November 12, 2017

Sina-cism: Yet s’mores liberal hypocrisy on display

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Wikimedia Commons / Megan Robertson

Ben Cohen, left, with partner Jerry Greenfield, won't be getting any more of Sinacola's business.

If you’re like most Americans, you don’t read much of anything. If you’re like most liberal activists, you only read things you agree with.
Chris Sinacola

Chris Sinacola

Ben Cohen of Ben & Jerry’s ice cream fame came to Worcester on Nov. 4 to sweeten the effort by “People Govern, Not Money” to gather signatures to put a question on the 2018 state election ballot that seeks to overturn the 2010 Supreme Court ruling in Citizens United v. FEC.

I’ll never eat his ice cream again.

It’s not that I don’t like ice cream. I do, and Ben & Jerry’s is tasty enough. But I really don’t like people tampering with the First Amendment, and if it takes giving up a primary source of cholesterol to make that point, count me in.

The Supreme Court issued the Citizens United ruling on Jan. 21, 2010. If you’re like most Americans, you don’t read much of anything. If you’re like most liberal activists, you only read things you agree with, so I’ll bet you haven’t read much more than a couple excerpts from the 183-page Citizens United ruling.

You should, for it illustrates as only landmark Supreme Court rulings can how fine a creation our Constitution is, and how perilous it would be to chip away at it.

More Sina-cism: Let’s reclaim the liberal arts from today’s liberals

The late, great Antonin Scalia, who authored a concurring opinion in Citizens United, took on the dissenters: “The dissent says that when the Framers ‘constitutionalized the right to free speech in the First Amendment, it was the free speech of individual Americans that they had in mind,’ ” Scalia wrote. “That is no doubt true. All the provisions of the Bill of Rights set forth the rights of individual men and women — not, for example, of trees or polar bears. But the individual person’s right to speak includes the right to speak in association with other individual persons.”

You need no more than that to understand the fundamental issue in Citizens United wasn’t the power of corporations, but the freedom of individuals to express themselves.

That said, you will understand that point more clearly — exhaustively, I daresay — if you read the entire decision. You may, of course, still side with the dissenters when done. If so, you will at least be more informed than the majority of those on either side of this debate, and better equipped for the battles ahead.

I’ll leave you to discover the linguistic and logical wonders of the ruling itself. Suffice it to say that if you’ve never read a Scalia opinion, you are missing an intellectual treat to rival Cherry Garcia — to name one of my former favorite ice cream flavors. And I have to admit that while I disagree with his reasoning, Justice Stevens is himself capable of putting jimmies on top of the language — call his dissent a serving of Double Fudge Brownie, Half Baked.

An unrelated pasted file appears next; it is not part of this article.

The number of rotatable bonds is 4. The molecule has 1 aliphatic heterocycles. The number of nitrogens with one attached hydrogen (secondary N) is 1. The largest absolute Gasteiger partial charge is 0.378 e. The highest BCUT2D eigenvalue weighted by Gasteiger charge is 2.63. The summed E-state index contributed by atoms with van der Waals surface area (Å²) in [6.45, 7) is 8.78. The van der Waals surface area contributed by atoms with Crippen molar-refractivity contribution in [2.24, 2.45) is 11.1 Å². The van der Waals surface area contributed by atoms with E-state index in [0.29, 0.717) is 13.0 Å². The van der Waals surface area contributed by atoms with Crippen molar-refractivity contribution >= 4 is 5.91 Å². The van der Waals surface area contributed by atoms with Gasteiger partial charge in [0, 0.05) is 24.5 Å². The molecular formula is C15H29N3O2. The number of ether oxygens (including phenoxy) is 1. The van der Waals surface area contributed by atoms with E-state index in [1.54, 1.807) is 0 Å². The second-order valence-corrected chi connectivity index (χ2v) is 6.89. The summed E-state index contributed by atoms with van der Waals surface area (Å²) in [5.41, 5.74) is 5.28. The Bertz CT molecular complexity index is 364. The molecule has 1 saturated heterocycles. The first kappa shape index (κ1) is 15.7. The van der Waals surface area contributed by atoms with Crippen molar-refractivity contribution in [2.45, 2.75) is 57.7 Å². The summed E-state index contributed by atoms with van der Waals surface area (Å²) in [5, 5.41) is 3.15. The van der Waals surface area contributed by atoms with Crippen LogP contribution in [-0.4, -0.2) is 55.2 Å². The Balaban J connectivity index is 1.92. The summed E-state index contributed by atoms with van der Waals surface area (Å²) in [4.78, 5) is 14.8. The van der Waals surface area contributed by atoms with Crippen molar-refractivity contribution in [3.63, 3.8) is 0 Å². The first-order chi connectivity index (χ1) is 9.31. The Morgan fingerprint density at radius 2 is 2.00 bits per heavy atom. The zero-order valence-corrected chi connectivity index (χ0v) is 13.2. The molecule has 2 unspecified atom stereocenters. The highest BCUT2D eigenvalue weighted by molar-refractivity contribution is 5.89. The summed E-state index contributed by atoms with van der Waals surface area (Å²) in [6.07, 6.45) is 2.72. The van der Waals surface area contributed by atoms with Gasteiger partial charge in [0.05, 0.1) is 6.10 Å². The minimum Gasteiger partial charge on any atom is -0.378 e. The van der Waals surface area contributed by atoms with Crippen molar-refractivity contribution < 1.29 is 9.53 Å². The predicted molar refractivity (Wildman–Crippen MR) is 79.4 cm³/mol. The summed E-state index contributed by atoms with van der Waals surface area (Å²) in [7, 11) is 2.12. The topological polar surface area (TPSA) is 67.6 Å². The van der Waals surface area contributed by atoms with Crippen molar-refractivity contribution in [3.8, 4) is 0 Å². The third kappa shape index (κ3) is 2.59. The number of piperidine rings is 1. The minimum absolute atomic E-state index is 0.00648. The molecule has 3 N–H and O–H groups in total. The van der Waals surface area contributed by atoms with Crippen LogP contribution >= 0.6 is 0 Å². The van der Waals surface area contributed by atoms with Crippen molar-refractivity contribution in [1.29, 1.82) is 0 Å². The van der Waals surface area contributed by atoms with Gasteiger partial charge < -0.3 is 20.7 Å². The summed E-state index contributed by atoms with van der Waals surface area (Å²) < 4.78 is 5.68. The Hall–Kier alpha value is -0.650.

But consider, too, the creamy richness of the irony at play in the now seven-year-old debate over Citizens United.

“Surely the dissent does not believe that speech by the Republican Party or the Democratic Party can be censored because it is not the speech of ‘an individual American,’ ” the Scalia excerpt continues. “It is the speech of many individual Americans, who have associated in a common cause, giving the leadership of the party the right to speak on their behalf. The association of individuals in a business corporation is no different — or at least it cannot be denied the right to speak on the simplistic ground that it is not ‘an individual American.’ ”

Cohen’s support for a constitutional amendment to overturn Citizens United would be more persuasive if his company were not itself something of a chunky monkey. For Ben & Jerry’s is owned by Unilever, the Anglo-Dutch multinational that enjoyed a mere $61 billion in revenue in 2016, and whose lobbying efforts — along with political PAC donations on behalf of (mostly) Democrats — certainly can’t be contained in a tip jar.

And I wonder how many of those aiming to overturn Citizens United understand that the conservative group of that name was trying, prior to the 2008 Democratic primary, to air a movie critical of Hillary Clinton. Yes, that same Hillary Clinton who eight years later was the beneficiary of a conspiracy by the Democratic National Committee to deny the nomination to none other than Bernie Sanders — a figure much beloved by the Ben & Jerry’s crowd.

And so, as you so self-righteously ink the petition to take those first steps toward repealing the First Amendment — for your assault on Citizens United is exactly that — here’s hoping that you gag on your impoverished version of the Americone Dream.

Chris Sinacola is a Worcester Sun columnist. His observations on politics, current events, history and more appear online every Sunday. Chris will also be regularly featured in Worcester Sun’s weekly print edition, on newsstands Dec. 9.

3 thoughts on “Sina-cism: Yet s’mores liberal hypocrisy on display

  1. Thank the lord jesus we have patriots defending the victimized multi-billion dollar corporations from the noisy poor who think they’re entitled to “democracy”. I welcome our Monsanto-approved legislators.

    Everything is good in moderation, even blatant corruption.

    • Treating corporations as people has long precedent in the law. After all how could a corporation make a contract if it wasn’t a “person”? Ask yourself what other rights would be lost to corporations if they were not granted the rights of persons. How about due process? Would you like to see corporate owned property seized at will by the government on the grounds that since they are not “persons” they have no property rights?

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